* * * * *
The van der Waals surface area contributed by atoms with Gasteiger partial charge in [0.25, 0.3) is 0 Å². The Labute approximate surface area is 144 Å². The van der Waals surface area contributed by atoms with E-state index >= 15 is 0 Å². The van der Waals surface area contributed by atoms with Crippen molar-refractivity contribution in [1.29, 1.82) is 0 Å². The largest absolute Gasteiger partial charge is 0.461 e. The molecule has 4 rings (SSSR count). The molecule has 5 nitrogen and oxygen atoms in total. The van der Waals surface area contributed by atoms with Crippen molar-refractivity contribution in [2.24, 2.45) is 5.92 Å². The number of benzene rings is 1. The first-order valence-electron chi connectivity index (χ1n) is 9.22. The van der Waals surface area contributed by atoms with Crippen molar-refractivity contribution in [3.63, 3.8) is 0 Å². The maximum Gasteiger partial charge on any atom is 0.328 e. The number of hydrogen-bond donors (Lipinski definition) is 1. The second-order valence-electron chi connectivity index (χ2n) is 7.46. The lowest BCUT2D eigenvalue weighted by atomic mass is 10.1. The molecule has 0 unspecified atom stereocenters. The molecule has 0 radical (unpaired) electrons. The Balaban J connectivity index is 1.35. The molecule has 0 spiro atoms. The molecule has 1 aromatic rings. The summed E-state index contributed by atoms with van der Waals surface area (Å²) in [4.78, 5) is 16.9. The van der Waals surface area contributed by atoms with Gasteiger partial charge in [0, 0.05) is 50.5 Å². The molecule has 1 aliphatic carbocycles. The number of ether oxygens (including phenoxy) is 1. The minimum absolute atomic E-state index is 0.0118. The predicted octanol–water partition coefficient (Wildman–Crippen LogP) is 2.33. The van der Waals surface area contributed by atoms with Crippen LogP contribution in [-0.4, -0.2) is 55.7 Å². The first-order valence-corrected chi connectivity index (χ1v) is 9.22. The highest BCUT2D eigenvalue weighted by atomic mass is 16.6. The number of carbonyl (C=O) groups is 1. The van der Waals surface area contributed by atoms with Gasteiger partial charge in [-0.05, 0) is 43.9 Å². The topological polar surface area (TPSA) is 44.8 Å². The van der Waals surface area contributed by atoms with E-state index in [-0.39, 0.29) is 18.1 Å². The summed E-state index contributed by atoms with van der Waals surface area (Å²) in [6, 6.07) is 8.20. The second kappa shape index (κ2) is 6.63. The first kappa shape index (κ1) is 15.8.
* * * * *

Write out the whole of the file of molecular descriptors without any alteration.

The van der Waals surface area contributed by atoms with Gasteiger partial charge in [0.25, 0.3) is 0 Å². The Labute approximate surface area is 144 Å². The van der Waals surface area contributed by atoms with E-state index >= 15 is 0 Å². The van der Waals surface area contributed by atoms with Crippen molar-refractivity contribution in [1.29, 1.82) is 0 Å². The largest absolute Gasteiger partial charge is 0.461 e. The molecule has 4 rings (SSSR count). The molecule has 5 nitrogen and oxygen atoms in total. The van der Waals surface area contributed by atoms with Crippen molar-refractivity contribution in [2.24, 2.45) is 5.92 Å². The number of benzene rings is 1. The first-order valence-electron chi connectivity index (χ1n) is 9.22. The van der Waals surface area contributed by atoms with Crippen molar-refractivity contribution in [3.63, 3.8) is 0 Å². The maximum Gasteiger partial charge on any atom is 0.328 e. The number of hydrogen-bond donors (Lipinski definition) is 1. The second-order valence-electron chi connectivity index (χ2n) is 7.46. The lowest BCUT2D eigenvalue weighted by atomic mass is 10.1. The molecule has 0 unspecified atom stereocenters. The molecule has 0 radical (unpaired) electrons. The Balaban J connectivity index is 1.35. The molecule has 0 spiro atoms. The molecule has 1 aromatic rings. The summed E-state index contributed by atoms with van der Waals surface area (Å²) in [4.78, 5) is 16.9. The van der Waals surface area contributed by atoms with Gasteiger partial charge in [0, 0.05) is 50.5 Å². The molecule has 1 aliphatic carbocycles. The number of ether oxygens (including phenoxy) is 1. The minimum absolute atomic E-state index is 0.0118. The predicted octanol–water partition coefficient (Wildman–Crippen LogP) is 2.33. The van der Waals surface area contributed by atoms with Crippen LogP contribution in [-0.4, -0.2) is 55.7 Å². The first-order valence-corrected chi connectivity index (χ1v) is 9.22. The highest BCUT2D eigenvalue weighted by atomic mass is 16.6. The number of carbonyl (C=O) groups is 1. The van der Waals surface area contributed by atoms with Gasteiger partial charge in [-0.05, 0) is 43.9 Å². The topological polar surface area (TPSA) is 44.8 Å². The van der Waals surface area contributed by atoms with E-state index in [-0.39, 0.29) is 18.1 Å². The summed E-state index contributed by atoms with van der Waals surface area (Å²) in [6, 6.07) is 8.20. The second kappa shape index (κ2) is 6.63. The first kappa shape index (κ1) is 15.8.